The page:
The Epidermal Growth Factor Receptor (EGFR) signaling pathway plays a critical role in regulating tissue patterning. Drosophila EGFR signaling achieves specificity through multiple ligands and feedback loops to finetune signaling outcomes spatiotemporally. The principal Drosophila EGF ligand, cleaved Spitz, and the negative feedback regulator, Argos are diffusible and can act both in a cell autonomous and non-autonomous manner. The expression dose of Spitz and Argos early in photoreceptor cell fate determination has been shown to be critical in patterning the Drosophila eye, but the exact identity of the cells expressing these genes in the larval eye disc has been elusive. Using single molecule RNA Fluorescence in situ Hybridization (smFISH), we reveal an intriguing differential expression of spitz and argos mRNA in the Drosophila third instar eye imaginal disc indicative of directional non-autonomous EGFR signaling. By genetically tuning EGFR signaling, we show that rather than absolute levels of expression, the ratio of expression of spitz-to-argos to be a critical determinant of the final adult eye phenotype. Proximate effects on EGFR signaling in terms of cell cycle and differentiation markers are affected differently in the different perturbations. Proper ommatidial patterning is robust to thresholds around a tightly maintained wildtype spitz-to-argos ratio, and breaks down beyond. This provides a powerful instance of developmental buffering against gene expression fluctuations.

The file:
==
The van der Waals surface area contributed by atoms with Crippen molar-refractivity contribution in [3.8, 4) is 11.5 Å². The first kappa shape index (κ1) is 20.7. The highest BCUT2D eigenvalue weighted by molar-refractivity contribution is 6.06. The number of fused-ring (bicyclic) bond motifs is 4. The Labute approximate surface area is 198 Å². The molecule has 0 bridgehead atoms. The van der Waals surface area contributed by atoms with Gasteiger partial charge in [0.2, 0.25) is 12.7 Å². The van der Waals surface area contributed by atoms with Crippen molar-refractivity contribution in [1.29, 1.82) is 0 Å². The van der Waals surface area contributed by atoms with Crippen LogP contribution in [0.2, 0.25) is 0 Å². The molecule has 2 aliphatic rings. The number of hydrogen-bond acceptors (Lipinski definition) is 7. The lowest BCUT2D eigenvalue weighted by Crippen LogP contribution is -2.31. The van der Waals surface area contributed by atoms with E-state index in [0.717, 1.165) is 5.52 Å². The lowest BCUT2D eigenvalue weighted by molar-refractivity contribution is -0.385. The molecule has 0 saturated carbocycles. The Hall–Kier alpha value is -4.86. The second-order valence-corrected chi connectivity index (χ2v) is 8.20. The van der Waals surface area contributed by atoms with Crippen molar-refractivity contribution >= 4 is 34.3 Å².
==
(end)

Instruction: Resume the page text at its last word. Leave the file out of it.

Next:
Copyright: © 2023 Pasnuri et al. This is an open access article distributed under the terms of the Creative Commons Attribution License, which permits unrestricted use, distribution, and reproduction in any medium, provided the original author and source are credited.